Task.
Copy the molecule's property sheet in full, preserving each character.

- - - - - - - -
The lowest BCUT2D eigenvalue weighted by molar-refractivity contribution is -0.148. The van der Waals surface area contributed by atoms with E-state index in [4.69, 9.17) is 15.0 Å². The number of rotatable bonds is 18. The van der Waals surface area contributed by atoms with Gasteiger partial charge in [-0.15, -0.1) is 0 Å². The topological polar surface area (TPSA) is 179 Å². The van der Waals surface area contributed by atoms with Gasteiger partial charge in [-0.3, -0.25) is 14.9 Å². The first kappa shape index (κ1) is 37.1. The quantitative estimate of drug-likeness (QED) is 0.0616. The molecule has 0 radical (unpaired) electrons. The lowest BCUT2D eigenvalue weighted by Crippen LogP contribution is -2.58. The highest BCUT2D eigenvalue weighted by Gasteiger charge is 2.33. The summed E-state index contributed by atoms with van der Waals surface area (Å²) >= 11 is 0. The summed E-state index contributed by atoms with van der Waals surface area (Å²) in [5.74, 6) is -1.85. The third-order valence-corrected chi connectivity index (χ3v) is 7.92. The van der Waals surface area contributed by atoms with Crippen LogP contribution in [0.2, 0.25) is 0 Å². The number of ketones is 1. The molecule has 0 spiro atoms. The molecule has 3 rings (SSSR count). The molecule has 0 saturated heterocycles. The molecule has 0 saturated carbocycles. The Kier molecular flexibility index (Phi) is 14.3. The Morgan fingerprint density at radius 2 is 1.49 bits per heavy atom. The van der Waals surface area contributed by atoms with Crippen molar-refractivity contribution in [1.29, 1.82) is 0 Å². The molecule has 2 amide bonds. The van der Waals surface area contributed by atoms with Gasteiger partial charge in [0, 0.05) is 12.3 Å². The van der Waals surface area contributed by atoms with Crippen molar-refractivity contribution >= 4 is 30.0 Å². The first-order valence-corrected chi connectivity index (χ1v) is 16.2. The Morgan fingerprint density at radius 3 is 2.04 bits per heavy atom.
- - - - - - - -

The lowest BCUT2D eigenvalue weighted by molar-refractivity contribution is -0.148. The van der Waals surface area contributed by atoms with E-state index in [4.69, 9.17) is 15.0 Å². The number of rotatable bonds is 18. The van der Waals surface area contributed by atoms with Gasteiger partial charge in [-0.15, -0.1) is 0 Å². The topological polar surface area (TPSA) is 179 Å². The van der Waals surface area contributed by atoms with Gasteiger partial charge in [-0.3, -0.25) is 14.9 Å². The first kappa shape index (κ1) is 37.1. The quantitative estimate of drug-likeness (QED) is 0.0616. The molecule has 0 radical (unpaired) electrons. The lowest BCUT2D eigenvalue weighted by Crippen LogP contribution is -2.58. The highest BCUT2D eigenvalue weighted by Gasteiger charge is 2.33. The summed E-state index contributed by atoms with van der Waals surface area (Å²) >= 11 is 0. The summed E-state index contributed by atoms with van der Waals surface area (Å²) in [5.74, 6) is -1.85. The third-order valence-corrected chi connectivity index (χ3v) is 7.92. The van der Waals surface area contributed by atoms with Crippen LogP contribution in [0.2, 0.25) is 0 Å². The number of ketones is 1. The molecule has 0 spiro atoms. The molecule has 3 rings (SSSR count). The molecule has 0 saturated heterocycles. The molecule has 0 saturated carbocycles. The Kier molecular flexibility index (Phi) is 14.3. The Morgan fingerprint density at radius 2 is 1.49 bits per heavy atom. The van der Waals surface area contributed by atoms with Crippen molar-refractivity contribution in [1.29, 1.82) is 0 Å². The molecule has 2 amide bonds. The van der Waals surface area contributed by atoms with Gasteiger partial charge in [0, 0.05) is 12.3 Å². The van der Waals surface area contributed by atoms with Crippen molar-refractivity contribution >= 4 is 30.0 Å². The first-order valence-corrected chi connectivity index (χ1v) is 16.2. The Morgan fingerprint density at radius 3 is 2.04 bits per heavy atom.